Glass cloth benefits

Fiberglassing over plywood and one-off fiberglass methods. See: "Boatbuilding Methods", in the left-hand column of the Home page.

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rocker
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Glass cloth benefits

Postby rocker » Thu Dec 20, 2012 9:33 am

I'm building a TNT and pondering what to do on the bottom.Does cloth add to the strength of the hull or is just used for abrasion resistance? 1 side says it will strengthen the wood and 1 side says no because it has some "flex" to it. :? Someone please set me straight? :?: :?:
Last edited by rocker on Mon Dec 24, 2012 7:29 am, edited 1 time in total.
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v-driver
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Re: Glass cloth benfits

Postby v-driver » Thu Dec 20, 2012 9:38 am

Primarily for abrasion resistance. Strengthens the physical properties of the surface, compared to epoxy coating, only. In progression of "strength", whether it's puncture resistance, abrasion resistance, or rot:

bare wood < painted wood < epoxy w/o fabric reinforcement < glass cloth reinforced epoxy

There may be special purposes for "exotic" cloths like carbon fiber weave or Kevlar, but that seems off the scale.
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rocker
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Re: Glass cloth benfits

Postby rocker » Thu Dec 20, 2012 9:47 am

I guess I'm wondering if cloth will help the hull strength when beating and banging thru the waves. :?:
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Bill Edmundson
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Re: Glass cloth benfits

Postby Bill Edmundson » Thu Dec 20, 2012 10:13 am

Scott

I'm in the strength camp. I've done the test. Wood only vs Glass one side vs Glass two sides. It does get stronger. If I need abrasion resistance I use dynel fabric.

Bill
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Doug G
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Re: Glass cloth benfits

Postby Doug G » Thu Dec 20, 2012 12:16 pm

You could never convince me that it doesn't add strength. I glassed the whole exterior of my TNT top to bottom.

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Re: Glass cloth benfits

Postby rocker » Thu Dec 20, 2012 2:15 pm

OK! Thanx guys. I'll probly use 10oz. :D :D :D
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Iggy
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Re: Glass cloth benfits

Postby Iggy » Thu Dec 20, 2012 2:22 pm

Wood is naturally strong, otherwise tree's wouldn't exist in nature in the first place ;)

Wood itself is a good combination of rigidity and flexibility that allows most boats (assuming no rot) to be able to withstand waves and the odd bump from a trailer or rock at modest speeds. All those tall ships on the ocean is proof enough that wood is strong.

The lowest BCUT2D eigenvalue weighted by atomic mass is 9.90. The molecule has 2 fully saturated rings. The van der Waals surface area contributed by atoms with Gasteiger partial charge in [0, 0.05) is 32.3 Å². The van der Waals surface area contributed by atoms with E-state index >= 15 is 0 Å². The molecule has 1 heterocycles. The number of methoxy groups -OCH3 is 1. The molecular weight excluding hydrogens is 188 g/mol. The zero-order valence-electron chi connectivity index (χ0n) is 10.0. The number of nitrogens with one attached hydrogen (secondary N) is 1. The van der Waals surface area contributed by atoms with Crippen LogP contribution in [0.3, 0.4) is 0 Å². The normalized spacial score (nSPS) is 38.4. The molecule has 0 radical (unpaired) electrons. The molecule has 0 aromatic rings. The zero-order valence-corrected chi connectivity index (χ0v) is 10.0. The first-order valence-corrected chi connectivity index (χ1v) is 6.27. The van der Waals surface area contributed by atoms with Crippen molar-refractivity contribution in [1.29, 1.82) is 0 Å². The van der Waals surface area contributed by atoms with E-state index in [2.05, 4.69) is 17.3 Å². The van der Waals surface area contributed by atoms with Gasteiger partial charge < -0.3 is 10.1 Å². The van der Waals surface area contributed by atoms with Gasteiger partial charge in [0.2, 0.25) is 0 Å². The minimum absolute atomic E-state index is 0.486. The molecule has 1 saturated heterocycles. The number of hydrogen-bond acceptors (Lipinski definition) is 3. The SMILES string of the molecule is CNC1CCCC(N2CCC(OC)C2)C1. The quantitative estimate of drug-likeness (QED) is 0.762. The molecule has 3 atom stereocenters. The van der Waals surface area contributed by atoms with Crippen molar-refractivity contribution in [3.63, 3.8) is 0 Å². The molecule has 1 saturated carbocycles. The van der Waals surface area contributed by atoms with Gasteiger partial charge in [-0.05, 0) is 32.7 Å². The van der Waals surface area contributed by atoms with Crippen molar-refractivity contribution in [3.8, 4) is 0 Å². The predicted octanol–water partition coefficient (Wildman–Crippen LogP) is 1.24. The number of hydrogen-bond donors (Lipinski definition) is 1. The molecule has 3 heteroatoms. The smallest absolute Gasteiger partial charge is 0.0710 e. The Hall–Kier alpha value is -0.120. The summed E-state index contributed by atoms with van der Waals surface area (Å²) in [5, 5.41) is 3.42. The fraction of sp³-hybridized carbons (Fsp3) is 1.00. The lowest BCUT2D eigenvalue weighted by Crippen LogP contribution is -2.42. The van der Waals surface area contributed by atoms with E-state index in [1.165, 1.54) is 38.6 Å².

Wood gets weaker when it rots, so adding some kind of sealant like paint or epoxy gives it more resistance to rot, so it keeps its strength longer.

But paint and epoxy alone can be easily pieced or scratched off, exposing raw wood to moisture, which can cause rot and loss of strength.

Fiberglass cloth makes it a lot harder to scratch or otherwise expose the wood. That alone is worth while if you are loading & unloading your boat a lot, or operating near rocks or stumps or the like.

Epoxy will stiffen the wood a bit, but not dramatically more. Its not worth cutting down wood thickness to add fiberglass thickness. The rock that was going to punch a hole at 50 MPH in your 1/4" plywood will probabably still do so regardess of it it's glassed or not. If that is your operating conditions, look at aluminum or steel instead. Even a solid fiberglass boat will split under those kinds of forces.

When building your first boat, its easy to overthink this. Especially on things like transoms, bottom hulls, etc. No amount of material strength will replace good operating practices and common sense boat operation.

Fiberglass will protect the wood. Wood will take most anything but the freak hits, and glass will usually not change the results either way.

Now if glass made wood 3x or 5x stronger, then maybe. But the small percentage it adds to the overall composite (vs. uncoated) strength is probably significantly less than using aluminum instead.

The only place I don't suggest glassing is the places where you want to re-sand and re-finish from time to time, like a solid lumber top deck. Otherwise if it's plywood, and going to have ANY sort of wear & tear (kids, trailering, boat docks), then glass should protect your investment well past it's original cost in materials & labour.
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